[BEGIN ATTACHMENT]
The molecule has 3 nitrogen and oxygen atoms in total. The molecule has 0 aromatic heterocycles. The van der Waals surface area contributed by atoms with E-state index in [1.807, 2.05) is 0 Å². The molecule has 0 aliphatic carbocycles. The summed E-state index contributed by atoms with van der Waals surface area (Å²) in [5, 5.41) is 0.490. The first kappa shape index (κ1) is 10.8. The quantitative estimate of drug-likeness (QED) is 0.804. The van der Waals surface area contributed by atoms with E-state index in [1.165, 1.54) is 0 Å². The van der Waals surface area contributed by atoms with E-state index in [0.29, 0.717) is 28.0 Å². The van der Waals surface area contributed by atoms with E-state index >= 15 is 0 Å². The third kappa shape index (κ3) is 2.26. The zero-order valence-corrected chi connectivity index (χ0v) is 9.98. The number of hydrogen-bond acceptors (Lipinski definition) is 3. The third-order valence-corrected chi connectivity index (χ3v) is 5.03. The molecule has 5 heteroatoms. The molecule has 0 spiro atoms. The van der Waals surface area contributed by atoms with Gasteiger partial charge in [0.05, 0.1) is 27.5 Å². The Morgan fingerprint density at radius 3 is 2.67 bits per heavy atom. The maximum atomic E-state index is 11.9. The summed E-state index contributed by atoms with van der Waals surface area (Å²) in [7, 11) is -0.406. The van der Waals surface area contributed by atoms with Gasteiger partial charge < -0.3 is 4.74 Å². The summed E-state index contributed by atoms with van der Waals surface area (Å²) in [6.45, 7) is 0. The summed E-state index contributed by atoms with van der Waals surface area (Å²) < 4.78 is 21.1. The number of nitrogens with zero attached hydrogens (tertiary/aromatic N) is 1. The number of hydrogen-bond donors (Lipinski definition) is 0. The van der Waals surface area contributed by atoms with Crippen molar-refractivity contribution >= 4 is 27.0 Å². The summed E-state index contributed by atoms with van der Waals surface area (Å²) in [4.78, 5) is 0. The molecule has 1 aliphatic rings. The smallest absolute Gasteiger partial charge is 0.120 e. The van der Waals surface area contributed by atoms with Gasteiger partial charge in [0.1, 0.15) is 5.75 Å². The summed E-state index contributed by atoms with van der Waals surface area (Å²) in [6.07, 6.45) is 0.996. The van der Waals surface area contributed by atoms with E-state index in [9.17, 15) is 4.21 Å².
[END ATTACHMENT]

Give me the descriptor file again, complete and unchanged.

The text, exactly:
The molecule has 3 nitrogen and oxygen atoms in total. The molecule has 0 aromatic heterocycles. The van der Waals surface area contributed by atoms with E-state index in [1.807, 2.05) is 0 Å². The molecule has 0 aliphatic carbocycles. The summed E-state index contributed by atoms with van der Waals surface area (Å²) in [5, 5.41) is 0.490. The first kappa shape index (κ1) is 10.8. The quantitative estimate of drug-likeness (QED) is 0.804. The van der Waals surface area contributed by atoms with E-state index in [1.165, 1.54) is 0 Å². The van der Waals surface area contributed by atoms with E-state index in [0.29, 0.717) is 28.0 Å². The van der Waals surface area contributed by atoms with E-state index >= 15 is 0 Å². The third kappa shape index (κ3) is 2.26. The zero-order valence-corrected chi connectivity index (χ0v) is 9.98. The number of hydrogen-bond acceptors (Lipinski definition) is 3. The third-order valence-corrected chi connectivity index (χ3v) is 5.03. The molecule has 5 heteroatoms. The molecule has 0 spiro atoms. The van der Waals surface area contributed by atoms with Gasteiger partial charge in [0.05, 0.1) is 27.5 Å². The Morgan fingerprint density at radius 3 is 2.67 bits per heavy atom. The maximum atomic E-state index is 11.9. The summed E-state index contributed by atoms with van der Waals surface area (Å²) in [7, 11) is -0.406. The van der Waals surface area contributed by atoms with Gasteiger partial charge < -0.3 is 4.74 Å². The summed E-state index contributed by atoms with van der Waals surface area (Å²) in [6.45, 7) is 0. The summed E-state index contributed by atoms with van der Waals surface area (Å²) < 4.78 is 21.1. The number of nitrogens with zero attached hydrogens (tertiary/aromatic N) is 1. The number of hydrogen-bond donors (Lipinski definition) is 0. The van der Waals surface area contributed by atoms with Crippen molar-refractivity contribution >= 4 is 27.0 Å². The summed E-state index contributed by atoms with van der Waals surface area (Å²) in [4.78, 5) is 0. The molecule has 1 aliphatic rings. The smallest absolute Gasteiger partial charge is 0.120 e. The van der Waals surface area contributed by atoms with Gasteiger partial charge in [0.1, 0.15) is 5.75 Å². The summed E-state index contributed by atoms with van der Waals surface area (Å²) in [6.07, 6.45) is 0.996. The van der Waals surface area contributed by atoms with E-state index in [9.17, 15) is 4.21 Å².